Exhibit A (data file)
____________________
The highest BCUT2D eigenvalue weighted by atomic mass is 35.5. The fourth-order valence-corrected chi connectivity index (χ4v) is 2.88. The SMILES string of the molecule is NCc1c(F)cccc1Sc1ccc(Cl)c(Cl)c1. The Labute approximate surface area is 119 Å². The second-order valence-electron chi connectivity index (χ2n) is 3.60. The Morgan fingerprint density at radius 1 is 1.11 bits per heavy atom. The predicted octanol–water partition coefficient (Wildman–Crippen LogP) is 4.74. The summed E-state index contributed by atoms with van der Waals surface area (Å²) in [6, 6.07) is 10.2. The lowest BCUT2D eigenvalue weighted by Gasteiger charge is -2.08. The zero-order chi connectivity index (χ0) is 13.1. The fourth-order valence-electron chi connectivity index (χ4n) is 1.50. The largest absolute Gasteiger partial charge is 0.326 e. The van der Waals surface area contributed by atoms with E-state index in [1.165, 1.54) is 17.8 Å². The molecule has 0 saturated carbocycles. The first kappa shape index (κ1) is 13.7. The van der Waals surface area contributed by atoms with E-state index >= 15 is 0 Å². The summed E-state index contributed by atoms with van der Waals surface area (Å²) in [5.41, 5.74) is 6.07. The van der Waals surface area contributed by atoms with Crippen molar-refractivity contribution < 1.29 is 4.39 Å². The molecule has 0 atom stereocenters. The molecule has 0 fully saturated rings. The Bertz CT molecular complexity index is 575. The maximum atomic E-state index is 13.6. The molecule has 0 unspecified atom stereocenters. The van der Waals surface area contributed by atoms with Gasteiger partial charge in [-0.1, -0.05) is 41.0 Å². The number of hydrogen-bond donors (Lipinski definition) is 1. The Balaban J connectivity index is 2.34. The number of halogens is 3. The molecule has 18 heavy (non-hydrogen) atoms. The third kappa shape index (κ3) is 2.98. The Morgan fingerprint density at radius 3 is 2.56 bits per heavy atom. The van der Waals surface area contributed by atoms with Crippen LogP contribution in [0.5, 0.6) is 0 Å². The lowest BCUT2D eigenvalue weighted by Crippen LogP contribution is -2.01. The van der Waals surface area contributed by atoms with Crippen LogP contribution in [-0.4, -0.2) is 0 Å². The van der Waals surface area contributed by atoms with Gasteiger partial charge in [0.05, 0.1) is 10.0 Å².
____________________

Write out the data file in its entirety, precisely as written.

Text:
The highest BCUT2D eigenvalue weighted by atomic mass is 35.5. The fourth-order valence-corrected chi connectivity index (χ4v) is 2.88. The SMILES string of the molecule is NCc1c(F)cccc1Sc1ccc(Cl)c(Cl)c1. The Labute approximate surface area is 119 Å². The second-order valence-electron chi connectivity index (χ2n) is 3.60. The Morgan fingerprint density at radius 1 is 1.11 bits per heavy atom. The predicted octanol–water partition coefficient (Wildman–Crippen LogP) is 4.74. The summed E-state index contributed by atoms with van der Waals surface area (Å²) in [6, 6.07) is 10.2. The lowest BCUT2D eigenvalue weighted by Gasteiger charge is -2.08. The zero-order chi connectivity index (χ0) is 13.1. The fourth-order valence-electron chi connectivity index (χ4n) is 1.50. The largest absolute Gasteiger partial charge is 0.326 e. The van der Waals surface area contributed by atoms with E-state index in [1.165, 1.54) is 17.8 Å². The molecule has 0 saturated carbocycles. The first kappa shape index (κ1) is 13.7. The van der Waals surface area contributed by atoms with E-state index >= 15 is 0 Å². The summed E-state index contributed by atoms with van der Waals surface area (Å²) in [5.41, 5.74) is 6.07. The van der Waals surface area contributed by atoms with Crippen molar-refractivity contribution < 1.29 is 4.39 Å². The molecule has 0 atom stereocenters. The molecule has 0 fully saturated rings. The Bertz CT molecular complexity index is 575. The maximum atomic E-state index is 13.6. The molecule has 0 unspecified atom stereocenters. The van der Waals surface area contributed by atoms with Gasteiger partial charge in [-0.1, -0.05) is 41.0 Å². The number of hydrogen-bond donors (Lipinski definition) is 1. The Balaban J connectivity index is 2.34. The number of halogens is 3. The molecule has 18 heavy (non-hydrogen) atoms. The third kappa shape index (κ3) is 2.98. The Morgan fingerprint density at radius 3 is 2.56 bits per heavy atom. The van der Waals surface area contributed by atoms with Crippen LogP contribution in [0.5, 0.6) is 0 Å². The lowest BCUT2D eigenvalue weighted by Crippen LogP contribution is -2.01. The van der Waals surface area contributed by atoms with Crippen LogP contribution in [-0.4, -0.2) is 0 Å². The van der Waals surface area contributed by atoms with Gasteiger partial charge in [0.05, 0.1) is 10.0 Å².